Bridging the growing inequality divide in London

In a city of 33 bridges London is internationally renowned for the many architectural constructs that gracefully line the River Thames. But one divide the city has long struggled to bridge is that between the most well off and those enduring significant hardship in the capital.

London is increasingly becoming a tale of two cities. According to the most recent Social Attitudes Survey, eight in ten people think that the divide between social classes is wide or very wide, whilst public perceptions of how easy it is to move between social classes have worsened since the start of austerity measures.

The roll out of the government’s flagship welfare programme Universal Credit has contributed to the growing divide, with councillors in Tower Hamlets deeming the scheme “dehumanising” for its residents. It also piles significant pressure on charities and services, who bereft of central government funding have been met with a double whammy of increased caseloads and little help.

Which is why the City Bridge Trust’s announcement that it has awarded grants totalling £4.1 million to 51 charities tackling inequality and disadvantage across London in its latest round of funding comes as a much-needed relief.

The trust, which has given away £390 million since 1995, is now in a new five year strategy called Bridging Divides which plays on the theme of bridges. Speaking to The London Economic, Alison Gowman, Chair of the City of London Corporation’s City Bridge Trust committee, said it is becoming clear that there are “so many divides and clear inequalities” in the capital that will likely “become bigger and clearer if things continue without some kind of engagement”.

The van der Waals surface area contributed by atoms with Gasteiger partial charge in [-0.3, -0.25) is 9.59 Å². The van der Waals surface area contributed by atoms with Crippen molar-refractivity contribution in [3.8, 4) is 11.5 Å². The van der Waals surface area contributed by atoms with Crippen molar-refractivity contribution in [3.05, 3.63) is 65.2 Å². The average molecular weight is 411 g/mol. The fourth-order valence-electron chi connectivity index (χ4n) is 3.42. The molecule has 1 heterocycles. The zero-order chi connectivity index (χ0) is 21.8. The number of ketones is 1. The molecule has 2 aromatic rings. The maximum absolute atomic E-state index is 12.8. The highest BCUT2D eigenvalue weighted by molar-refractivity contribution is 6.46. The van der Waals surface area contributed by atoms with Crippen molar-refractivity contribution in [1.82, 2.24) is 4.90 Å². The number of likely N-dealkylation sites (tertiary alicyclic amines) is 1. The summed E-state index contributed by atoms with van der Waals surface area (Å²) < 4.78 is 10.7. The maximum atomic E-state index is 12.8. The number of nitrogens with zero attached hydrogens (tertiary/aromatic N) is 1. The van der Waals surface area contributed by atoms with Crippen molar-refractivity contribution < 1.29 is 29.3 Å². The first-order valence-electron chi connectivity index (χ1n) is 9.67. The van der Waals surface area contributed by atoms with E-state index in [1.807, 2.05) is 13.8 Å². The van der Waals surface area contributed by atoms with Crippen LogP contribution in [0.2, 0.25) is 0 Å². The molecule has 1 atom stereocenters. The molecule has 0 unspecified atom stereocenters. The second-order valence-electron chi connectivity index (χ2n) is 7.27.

The awards distributed in this round of funding range from funding for programmes supporting survivors of sexual abuse, therapy sessions for children with life limiting conditions and community activities to improve the health and wellbeing of older people. There is also increased legal aid been sought for people looking to find out more about their rights, and that is being supported through several grants.

Gowman said: “We have given quite a few grants to projects offering legal advice and support. Many of these organisations are being funded for expansion which demonstrates there is a high demand for such expertise”.

There are also clear concerns that despite such measures the level of inequality in London is becoming more pronounced. According to Gowman, their research shows charities are becoming increasingly concerned with the the drop in funding from government and from local authorities which comes at a time when their ability to help is becoming more acute because there are more issues and problems for them.

Although “there’s a lot of good will and there’s a lot of working together” demonstrated through the many charitable services City Bridge Trust support, one feels like they are plastering over increasing cracks in the fabric of British society.

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